AI, robots will create more jobs that it destroys, AI solutions firm says

By Economic IndicatorsFOXBusiness

AI a boost to the workforce?

Genpact CEO Tiger Tyagarajan argues the growing use of artificial intelligence in the workforce will actually create jobs.

The prevailing wisdom has been that the increasing use of artificial intelligence (AI) and robots could lead to fewer jobs for people as the push for minimum wage increases across the country speeds up the process.

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Some executives, particularly in the fast food industry, have spoken out about considering the use of AI and robots in an effort to reduce costs. Jack in the Box CEO Leonard Comma reportedly said that replacing cashiers with automated kiosks, “just makes sense,” according to Business Insider.

“It’s cheaper to buy a $35,000 robotic arm than it is to hire an employee who’s inefficient making $15 an hour bagging French fries,” Ed Rensi, former McDonald’s (NYSE:MCD) USA CEO and FAT Brands Chairman, told FOX Business’ Maria Bartiromo in May 2016.

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But Genpact CEO Tiger Tyagarajan has taken the contrarian point of view, predicting that increased use of AI in the workforce will actually create more jobs.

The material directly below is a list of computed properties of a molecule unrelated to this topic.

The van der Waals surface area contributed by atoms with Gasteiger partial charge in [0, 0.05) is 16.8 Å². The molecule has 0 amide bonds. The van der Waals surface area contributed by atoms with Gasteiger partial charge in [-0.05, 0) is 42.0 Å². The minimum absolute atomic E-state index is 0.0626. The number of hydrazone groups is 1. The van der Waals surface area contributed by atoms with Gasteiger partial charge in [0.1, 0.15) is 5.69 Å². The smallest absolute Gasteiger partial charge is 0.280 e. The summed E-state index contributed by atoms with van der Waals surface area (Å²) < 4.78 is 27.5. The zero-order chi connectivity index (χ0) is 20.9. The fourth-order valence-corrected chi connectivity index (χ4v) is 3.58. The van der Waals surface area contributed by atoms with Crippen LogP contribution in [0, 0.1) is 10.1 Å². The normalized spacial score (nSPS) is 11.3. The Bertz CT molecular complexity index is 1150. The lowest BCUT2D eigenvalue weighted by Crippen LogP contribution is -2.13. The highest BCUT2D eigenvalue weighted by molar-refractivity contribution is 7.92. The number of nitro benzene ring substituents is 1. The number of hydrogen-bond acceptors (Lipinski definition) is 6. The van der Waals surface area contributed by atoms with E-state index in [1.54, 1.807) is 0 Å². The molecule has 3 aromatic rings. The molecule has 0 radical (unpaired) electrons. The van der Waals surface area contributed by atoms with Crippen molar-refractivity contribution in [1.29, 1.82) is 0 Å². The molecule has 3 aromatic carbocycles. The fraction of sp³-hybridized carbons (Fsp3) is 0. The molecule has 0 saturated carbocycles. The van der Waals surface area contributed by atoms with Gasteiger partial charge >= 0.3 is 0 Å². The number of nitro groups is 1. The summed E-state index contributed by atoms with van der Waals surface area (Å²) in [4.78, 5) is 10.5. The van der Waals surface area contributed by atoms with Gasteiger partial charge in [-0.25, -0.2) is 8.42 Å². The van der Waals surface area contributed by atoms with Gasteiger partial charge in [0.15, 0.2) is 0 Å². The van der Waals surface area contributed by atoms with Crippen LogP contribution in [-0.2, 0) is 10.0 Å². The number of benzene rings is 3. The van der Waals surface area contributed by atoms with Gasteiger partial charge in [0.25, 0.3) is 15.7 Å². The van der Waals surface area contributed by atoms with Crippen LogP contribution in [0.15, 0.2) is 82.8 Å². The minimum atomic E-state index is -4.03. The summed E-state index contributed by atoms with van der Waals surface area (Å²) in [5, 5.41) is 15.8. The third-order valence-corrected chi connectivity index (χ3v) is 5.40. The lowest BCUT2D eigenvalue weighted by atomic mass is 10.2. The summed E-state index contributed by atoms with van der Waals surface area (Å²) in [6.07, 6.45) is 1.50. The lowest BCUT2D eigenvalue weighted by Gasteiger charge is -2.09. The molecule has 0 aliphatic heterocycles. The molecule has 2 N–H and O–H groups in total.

“It will, and we are seeing that in the beginnings already.  So, the landscape of the way work gets done is changing, so obviously the landscape of skills are changing, but as a result new jobs are getting created,” Tyagarajan told FOX Business’ Maria Bartiromo on “Mornings with Maria” on Friday.

Tyagarajan says that although it is understandable to be scared about the potential changes to the workforce due to technology, there is reason to be optimistic.

“The reality is it is scary. Everyone is scared; I’m scared. But, to approach it not as an optimist I think is wrong because history has shown that human beings are clever enough and creative enough to figure out answers that we can’t even imagine today,” he said.

Tyagarajan then explained how college students can prepare for the changing workplace environment ahead of them.

“Two options: Go for computer science and math and STEM and all that rhetoric that we see in the newspapers, which is a great idea. But, you [can] do what my son did liberal arts, politics, history, government, understanding human behavior, how organizations change rapidly…because all of those [are] also important,” he said.

According to Tyagarajan, some jobs that have an emotional component will be safer from being replaced by AI.

“So, emoting with patients, emoting with a customer who’s in, you know, who’s going through pain in their mind, emoting with someone who’s going through a life-changing event because they might have an accident and while their claim is being processed for an auto insurance claim, it’s not just about the money, it’s about can you emote to that person,” he said.

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